Jonathan Chait

The Mirage Of Bipartisan Health Care Reform

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Mark Penn has a column in the Huffington Post urging -- well, you know the kinds of things Mark Penn urges. Be nice to big business. Focus on tiny, incremental steps. It's another reminder how lucky we are that his candidate lost the primary and this man isn't advising the president. I found this bit of advice especially amusing:

Look for ways to be genuinely bi-partisan instead of seeking the 60th vote through deals and compromise. Genuine bi-partisanship would have given the Republicans malpractice reform in exchange for a public option -- if you don't invest the opposition in the outcome, then they have no reason to support it.

First, did Penn sleep through the six months Democrats spent begging the Republicans to negotiate on health care reform, only to see them slowly back away as they were whipped into line by the party leadership. Second, Penn thinks the GOP would trade a public plan for malpractice reform? I'm trying to think of what it would take for them to accept a public plan. The total abolition of all taxes on income over $200,000? Even that probably wouldn't be enough.

As it happens, the GOP deal on the table is malpractice reform for... malpractice reform. Greg Sargent:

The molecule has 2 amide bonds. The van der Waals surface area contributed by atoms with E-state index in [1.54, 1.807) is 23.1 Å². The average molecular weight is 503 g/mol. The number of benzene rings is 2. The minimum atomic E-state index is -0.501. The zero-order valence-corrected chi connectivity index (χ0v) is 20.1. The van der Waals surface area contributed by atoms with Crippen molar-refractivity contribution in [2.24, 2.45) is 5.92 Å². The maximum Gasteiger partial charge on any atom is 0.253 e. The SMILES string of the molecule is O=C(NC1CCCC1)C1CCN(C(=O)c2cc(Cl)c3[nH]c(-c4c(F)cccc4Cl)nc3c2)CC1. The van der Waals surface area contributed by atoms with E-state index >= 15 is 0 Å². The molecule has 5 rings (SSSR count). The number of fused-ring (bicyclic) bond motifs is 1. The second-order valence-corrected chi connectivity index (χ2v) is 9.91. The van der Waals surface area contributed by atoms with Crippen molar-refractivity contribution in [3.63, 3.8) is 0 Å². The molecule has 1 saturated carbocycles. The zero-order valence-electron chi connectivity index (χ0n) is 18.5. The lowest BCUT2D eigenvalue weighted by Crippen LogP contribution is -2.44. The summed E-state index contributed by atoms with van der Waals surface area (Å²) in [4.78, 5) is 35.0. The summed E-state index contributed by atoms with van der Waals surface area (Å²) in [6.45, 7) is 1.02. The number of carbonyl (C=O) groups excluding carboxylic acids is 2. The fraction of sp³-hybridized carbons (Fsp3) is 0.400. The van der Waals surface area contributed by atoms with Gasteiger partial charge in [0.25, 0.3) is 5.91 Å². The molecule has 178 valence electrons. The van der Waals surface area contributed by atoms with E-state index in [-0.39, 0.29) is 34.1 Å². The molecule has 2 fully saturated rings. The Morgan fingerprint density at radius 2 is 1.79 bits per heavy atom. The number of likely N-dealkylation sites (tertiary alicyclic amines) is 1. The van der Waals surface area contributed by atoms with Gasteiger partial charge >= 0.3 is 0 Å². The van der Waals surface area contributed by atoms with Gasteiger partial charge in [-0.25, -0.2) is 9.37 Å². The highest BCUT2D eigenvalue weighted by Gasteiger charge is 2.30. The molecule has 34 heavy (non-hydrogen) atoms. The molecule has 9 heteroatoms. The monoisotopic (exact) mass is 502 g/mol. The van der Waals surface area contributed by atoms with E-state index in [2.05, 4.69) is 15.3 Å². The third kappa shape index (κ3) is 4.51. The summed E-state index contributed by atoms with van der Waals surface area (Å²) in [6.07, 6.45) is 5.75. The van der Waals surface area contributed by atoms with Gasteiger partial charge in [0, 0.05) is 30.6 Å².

Before Cantor and I talked, he recounted to reporters that a few months ago, he’d laid out a “Republican plan” on health care plan to Dem counterpart Steny Hoyer. “Maybe he should have paid a bit more attention to that meeting,” Cantor told reporters, adding that “these elections have sent a message” to Dems to go back to the drawing board with Republicans.

I caught up with Cantor and asked specifically what Dems could propose beyond the GOP plan that GOPers would support. “This plan was premised on the notion that these are the kinds of things that we can do and produce together in a bipartisan fashion,” Cantor told me.

He noted the goals of getting rid of discrimination against those with preexisting conditions, producing more competition, and getting rid of “frivolous lawsuits,” adding: “We can do those things together.”

Yes, Cantor does say he wants to ban discrimination against people with preexisting conditions, but for reasons I've explained over and over again, you can't do that without an individual mandate, and you can't do that without subsidies for those who can't afford the mandate. So the preexisting condition stuff is just a way of posturing for a popular goal without admitting you oppose the necessary steps to accomplish it.

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